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Author Topic: HINDUISM - THE RAMAYANA  (Read 1115 times)
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« on: July 05, 2007, 01:45:57 pm »


Fact or Fiction

Throughout the great epic of the Ramayana, the Adi-kavi, Sage Valmiki, the foremost poet and the first author of the Ramayana represents Lord Rama as an avatara of God. But at several places in the same work, the great sage alludes to Rama, merely his human character, with human limitations. Yet he has unfolded the manifold excellences of Sri Rama’s wonderful character, the various aspect of his life that one should dwell upon. Rama, from his very boyhood prepared himself and his companions for the unique part they had to play in the Divine Drama. Sometimes the sage heightened his character, and often glorified him in this cosmic play.

In all the Ramayanas, so far I have gone through, the life of Rama has been painted as of a great heroic personality, a virtuous person a man of ideals and principles, possessing exemplary character and fine conduct, righteousness, serene, brave, bold yet gentle and a king who took great care of his subjects and their views; and in some places as a Superman with Divine Attributes. The story of Lord Rama is even now prevalent in several South East countries especially in the islands of Java, Sumatra and Bali of Indonesia—of course in different versions and with variations.

In India, the term ‘pre-historical age’ was invented by modern historians during the British rule, declaring the Ramayana at best as a myth. Whereas the reality is something else, and the facts differ. Even the myth which floats in a country, forms the real backbone of theology. Saint Goswami Tulsidas is a man of history and his views and ways cannot so easily be discarded by saying that he talks of ‘pre-history’. He never attempted to write or compose Shri Ramcharitmanas till the age of 78 or 87. Tulsidas, after having the darshan of Hanuman at Chitrakut and inspired by him, starts composing the Hindi Mahakavya, famous as Shri Ramcharitmanas from Tuesday, the 30th March, 1574 A.D. in Ayodhya, the holy abode and capital of Lord Rama during his incarnation. He held Lord Rama to be one with Lord Vishnu and at a place as an incarnation of Parabrahma.

Humanity, especially Indians, should be grateful to Sant Tulsidas, who raised the historical Rama to the highest Divine status in order to share his realisation with one and all, for the benefit of millions in India in particular, and of humanity in general. It is not merely an imaginative fiction but something divine based on facts and his own experience. If one takes care to study the holy Ramcharitmanas with devotion and faith, he is sure to reap the same fruit.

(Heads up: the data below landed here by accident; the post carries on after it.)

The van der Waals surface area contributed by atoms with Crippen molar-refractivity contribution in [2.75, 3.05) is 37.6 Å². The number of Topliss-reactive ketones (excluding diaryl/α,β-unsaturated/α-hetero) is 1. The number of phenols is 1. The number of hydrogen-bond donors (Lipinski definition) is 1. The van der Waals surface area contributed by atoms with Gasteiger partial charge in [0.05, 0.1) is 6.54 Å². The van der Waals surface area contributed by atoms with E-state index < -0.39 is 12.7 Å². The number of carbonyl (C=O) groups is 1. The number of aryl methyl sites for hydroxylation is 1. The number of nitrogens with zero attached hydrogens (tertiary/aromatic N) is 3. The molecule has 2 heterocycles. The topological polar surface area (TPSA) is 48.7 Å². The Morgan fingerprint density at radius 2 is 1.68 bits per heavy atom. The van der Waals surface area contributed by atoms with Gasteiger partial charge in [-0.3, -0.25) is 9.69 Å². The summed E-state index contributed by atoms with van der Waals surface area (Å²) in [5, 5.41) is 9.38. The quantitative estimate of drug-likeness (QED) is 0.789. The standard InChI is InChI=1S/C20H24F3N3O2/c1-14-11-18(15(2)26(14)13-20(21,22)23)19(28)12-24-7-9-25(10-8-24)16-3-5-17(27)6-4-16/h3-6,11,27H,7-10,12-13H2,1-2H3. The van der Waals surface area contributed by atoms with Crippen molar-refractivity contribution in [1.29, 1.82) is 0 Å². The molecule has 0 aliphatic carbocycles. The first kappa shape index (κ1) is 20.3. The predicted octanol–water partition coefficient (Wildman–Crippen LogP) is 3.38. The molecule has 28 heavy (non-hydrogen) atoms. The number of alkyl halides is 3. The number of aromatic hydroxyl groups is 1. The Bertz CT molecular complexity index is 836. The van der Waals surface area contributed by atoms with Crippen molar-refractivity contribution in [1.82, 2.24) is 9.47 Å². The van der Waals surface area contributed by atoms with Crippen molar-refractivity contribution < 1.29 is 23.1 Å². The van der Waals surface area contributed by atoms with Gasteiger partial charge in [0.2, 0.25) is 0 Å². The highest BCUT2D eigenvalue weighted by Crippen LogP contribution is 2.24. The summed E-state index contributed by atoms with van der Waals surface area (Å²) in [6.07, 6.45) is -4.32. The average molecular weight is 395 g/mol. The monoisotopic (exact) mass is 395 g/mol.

The advent of an Avatara, the incarnation of God upon the earth planet, is a law of nature. In fact, it is the descent of God for the ascent of the Divine Ray of the Cosmic Mind or the Cosmic Prana, the Life Force, and the One Ruler of the Universe, Iswara. There is a very firm and faithful declaration that whenever righteousness decays and unrighteousness prevails wildly, God incarnates Himself to vindicate the superiority of righteousness. For Sant Tulsidas ‘Rama’ was his “Lord” of the heart, the deity—an incarnation of the Supreme Being. Hence his Manas has influenced the hearts and the thoughts of a whole people, not those alone who have been able to read his work but those unlettered millions of our countrymen who have always been there, even during the earlier days of our culture.

Apart from the Ramayana of Sant Tulsidas there are several other works of the saints of Bengal, South India and Maharashtra. The holy book of Samarth Guru Ramdassji Maharaj has its own place who has retold the story of Lord Rama after having his darshan.

On the completion of the Navratri Puja, Hindus celebrate Sri Vijaya Dasami, which is mostly called Dussehra in Uttar Pradesh, and is preceded by “Ramalila” for ten days and even in villages of Uttar Pradesh. And it ends with the burning of the gigantic effigies of Ravana, Kumbhakarana, and Meghanatha. You will wonder to observe that the entire countryside bursts into life and activity with Ramalila fairs and plays held and performed at thousands of places, even after Dussehra, for many days. These Ramalilas continue with joy and glory.

This is an occasion for the people to express their regard, respect, love and reverence for Lord Rama by presenting dramas and pantomime shows depicting scenes from the great Ramayana. I at least, do not feel happy to see in these days that the holy and inspiring Ramayana is often misrepresented, misinterpreted and the occasion is misused by some people for insinuating non-religious or even irreligious motives behind the nobler intention of the celebrations.
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